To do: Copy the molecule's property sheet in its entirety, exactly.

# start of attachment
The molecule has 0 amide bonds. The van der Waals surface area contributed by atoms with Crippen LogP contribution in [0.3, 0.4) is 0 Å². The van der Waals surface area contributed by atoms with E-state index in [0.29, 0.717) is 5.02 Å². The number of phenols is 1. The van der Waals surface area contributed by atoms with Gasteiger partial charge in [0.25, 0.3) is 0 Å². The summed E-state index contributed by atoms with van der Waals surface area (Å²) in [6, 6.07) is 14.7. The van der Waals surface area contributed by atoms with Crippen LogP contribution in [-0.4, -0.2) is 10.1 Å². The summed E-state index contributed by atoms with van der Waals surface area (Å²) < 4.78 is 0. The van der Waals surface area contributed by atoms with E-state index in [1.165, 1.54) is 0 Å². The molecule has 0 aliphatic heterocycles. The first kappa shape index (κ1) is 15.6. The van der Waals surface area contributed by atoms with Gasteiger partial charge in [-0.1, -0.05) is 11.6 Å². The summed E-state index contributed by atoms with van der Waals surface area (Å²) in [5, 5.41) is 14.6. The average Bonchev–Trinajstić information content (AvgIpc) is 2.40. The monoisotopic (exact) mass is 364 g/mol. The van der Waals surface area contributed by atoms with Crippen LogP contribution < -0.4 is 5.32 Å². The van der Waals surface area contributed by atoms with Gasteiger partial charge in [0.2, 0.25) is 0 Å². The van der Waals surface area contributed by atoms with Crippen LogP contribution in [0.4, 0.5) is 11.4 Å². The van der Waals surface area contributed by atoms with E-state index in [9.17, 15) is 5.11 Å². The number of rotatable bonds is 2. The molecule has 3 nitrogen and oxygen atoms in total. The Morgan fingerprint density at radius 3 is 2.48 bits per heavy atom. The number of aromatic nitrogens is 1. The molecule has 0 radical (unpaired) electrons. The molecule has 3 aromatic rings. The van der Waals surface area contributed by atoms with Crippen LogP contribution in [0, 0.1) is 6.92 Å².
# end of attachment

The molecule has 0 amide bonds. The van der Waals surface area contributed by atoms with Crippen LogP contribution in [0.3, 0.4) is 0 Å². The van der Waals surface area contributed by atoms with E-state index in [0.29, 0.717) is 5.02 Å². The number of phenols is 1. The van der Waals surface area contributed by atoms with Gasteiger partial charge in [0.25, 0.3) is 0 Å². The summed E-state index contributed by atoms with van der Waals surface area (Å²) in [6, 6.07) is 14.7. The van der Waals surface area contributed by atoms with Crippen LogP contribution in [-0.4, -0.2) is 10.1 Å². The summed E-state index contributed by atoms with van der Waals surface area (Å²) < 4.78 is 0. The van der Waals surface area contributed by atoms with E-state index in [1.165, 1.54) is 0 Å². The molecule has 0 aliphatic heterocycles. The first kappa shape index (κ1) is 15.6. The van der Waals surface area contributed by atoms with Gasteiger partial charge in [-0.1, -0.05) is 11.6 Å². The summed E-state index contributed by atoms with van der Waals surface area (Å²) in [5, 5.41) is 14.6. The average Bonchev–Trinajstić information content (AvgIpc) is 2.40. The monoisotopic (exact) mass is 364 g/mol. The van der Waals surface area contributed by atoms with Crippen LogP contribution < -0.4 is 5.32 Å². The van der Waals surface area contributed by atoms with Gasteiger partial charge in [0.2, 0.25) is 0 Å². The van der Waals surface area contributed by atoms with Crippen LogP contribution in [0.4, 0.5) is 11.4 Å². The van der Waals surface area contributed by atoms with E-state index in [9.17, 15) is 5.11 Å². The number of rotatable bonds is 2. The molecule has 3 nitrogen and oxygen atoms in total. The Morgan fingerprint density at radius 3 is 2.48 bits per heavy atom. The number of aromatic nitrogens is 1. The molecule has 0 radical (unpaired) electrons. The molecule has 3 aromatic rings. The van der Waals surface area contributed by atoms with Crippen LogP contribution in [0, 0.1) is 6.92 Å².